What are Operators in C?

Welcome folks, in this particular module we are going to talk about what are Operators in C, the most important and easy topic in this particular series, Operators is something which we will not see only in programming, but we also tackle this in our daily life too, we are doing the basic calculation from our childhood, i.e., addition, subtraction, multiplication, division, etc. these are all operations only called as mathematical calculation.

Let’s move into this module and see in more detail about the same.

What are Operators in C?

When you want to perform any type of mathematical operation, then you have to use operators, it is a special type of function, which is used with one or more arguments and in return produces a new value as a result. It is a type of symbol that tells the compiler to perform specific calculations or mathematical and logical manipulations. All the operators are available in the C library.

What are Operators in C

Operators are used to performing various different types of operations in different variables and constants. For example: Addition (+), Subtraction (-), Multiplication (*), division (/), etc. operators.

How many different types of Operators are available in C programming?

There are many types of operators available in the C library and that are used for different purposes.

  1. Assignment Operator
  2. Relational Operator
  3. Mathematical Operator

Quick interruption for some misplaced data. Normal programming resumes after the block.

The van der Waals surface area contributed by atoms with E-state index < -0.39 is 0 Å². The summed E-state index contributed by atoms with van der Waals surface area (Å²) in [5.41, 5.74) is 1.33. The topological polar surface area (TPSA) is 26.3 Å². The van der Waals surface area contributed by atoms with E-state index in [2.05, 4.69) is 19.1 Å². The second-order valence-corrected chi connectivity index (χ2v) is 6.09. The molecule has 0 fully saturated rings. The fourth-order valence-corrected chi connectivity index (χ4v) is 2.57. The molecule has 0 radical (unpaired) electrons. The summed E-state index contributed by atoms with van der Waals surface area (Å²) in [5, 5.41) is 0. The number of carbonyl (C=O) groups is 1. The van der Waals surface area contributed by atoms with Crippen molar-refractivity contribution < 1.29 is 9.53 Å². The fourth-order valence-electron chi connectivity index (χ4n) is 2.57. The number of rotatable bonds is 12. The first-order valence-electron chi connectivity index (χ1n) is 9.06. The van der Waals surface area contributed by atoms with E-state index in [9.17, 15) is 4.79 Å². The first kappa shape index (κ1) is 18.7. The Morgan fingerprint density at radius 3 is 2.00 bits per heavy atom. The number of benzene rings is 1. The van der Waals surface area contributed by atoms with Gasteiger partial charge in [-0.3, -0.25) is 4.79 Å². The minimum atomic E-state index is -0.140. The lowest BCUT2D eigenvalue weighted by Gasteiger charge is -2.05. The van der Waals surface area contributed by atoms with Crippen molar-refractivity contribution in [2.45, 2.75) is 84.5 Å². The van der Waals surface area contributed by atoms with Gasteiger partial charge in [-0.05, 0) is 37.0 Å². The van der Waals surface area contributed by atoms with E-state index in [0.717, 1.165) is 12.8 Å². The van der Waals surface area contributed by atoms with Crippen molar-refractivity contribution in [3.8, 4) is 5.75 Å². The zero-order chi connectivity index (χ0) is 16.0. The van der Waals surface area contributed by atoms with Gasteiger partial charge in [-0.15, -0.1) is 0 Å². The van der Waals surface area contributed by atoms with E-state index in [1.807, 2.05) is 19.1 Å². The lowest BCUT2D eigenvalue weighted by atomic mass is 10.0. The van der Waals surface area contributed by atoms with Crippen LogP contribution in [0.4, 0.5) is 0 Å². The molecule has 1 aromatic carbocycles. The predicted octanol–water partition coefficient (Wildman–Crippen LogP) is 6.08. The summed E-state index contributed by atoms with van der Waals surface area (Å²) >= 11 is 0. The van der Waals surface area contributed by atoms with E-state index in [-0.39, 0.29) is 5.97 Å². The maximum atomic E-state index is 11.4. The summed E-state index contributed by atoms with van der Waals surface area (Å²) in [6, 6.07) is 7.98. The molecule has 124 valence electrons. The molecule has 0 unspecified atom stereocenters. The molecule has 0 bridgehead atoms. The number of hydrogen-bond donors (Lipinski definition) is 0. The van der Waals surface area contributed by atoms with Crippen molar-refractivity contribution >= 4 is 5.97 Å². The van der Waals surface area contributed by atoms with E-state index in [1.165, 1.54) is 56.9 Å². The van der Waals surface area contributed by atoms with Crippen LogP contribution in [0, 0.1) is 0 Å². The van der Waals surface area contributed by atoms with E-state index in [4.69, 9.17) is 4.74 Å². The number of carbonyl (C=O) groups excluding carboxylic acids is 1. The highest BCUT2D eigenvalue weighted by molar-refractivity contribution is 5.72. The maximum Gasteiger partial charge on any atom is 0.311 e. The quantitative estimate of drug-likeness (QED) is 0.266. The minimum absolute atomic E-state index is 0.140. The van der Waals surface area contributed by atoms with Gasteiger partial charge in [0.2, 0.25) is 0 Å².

4. Logical Operator
  5. Bitwise Operator
  6. Unary Operator
  7. Ternary Operator
  8. Shift Operator
  9. Comma Operator

Let’s see all these operators in a bit more detail and understand their uses.

Assignment operator

The assignment operator in C is used to assign the right value to the left variable. It is resembled by =, For example: int num = 30;

Here, 30 is the value that is assigned to the variable num with the help of the assignment operator, and therefore now the variable num is holding the value 30 in it.

Relational Operator

It is used to establish some type of relationship between two or more operands, i.e., it is used for the comparison of values of different variables. Some relational Operators are:

  • Less than (<): It is used to compare whether the particular value is less than another value or not. For example: if (10 < 11)
  • greater than (>): It is used to compare whether the particular value is greater than another value or not. For example: if (11 > 10)
  • less than or equal to (<=): It is used to compare whether the particular value is less than or equal to that other value or not. For example: if (10 <= 11)
  • greater than or equal to (>=): It is used to compare whether the particular value is greater than or equal to that other value or not. For example: if (11 >= 10)
  • equivalent (==): It is used to compare whether the two values are equal or not. For example: if (10 == 10)
  • not equivalent (!=): It used to compare whether the two values are not equal to one another or not. For example: if (10 != 11)

So, these were the relational operators available in C Programming. In all the above examples, we have used if ( condition ), this is the conditional operator which we will cover in the coming modules, as of now you should only know the meaning and their particular uses.

Mathematical Operator

It is also called as arithmetic operator that is used to perform different types of mathematic calculation like Addition ( + ), Subtraction ( – ), Multiplication ( * ), division ( / ), Modulus ( % ) , this modulus operator is used to calculate the remainder.

For example:

int a = 10;
int b = 20;
int add;
add = a + b;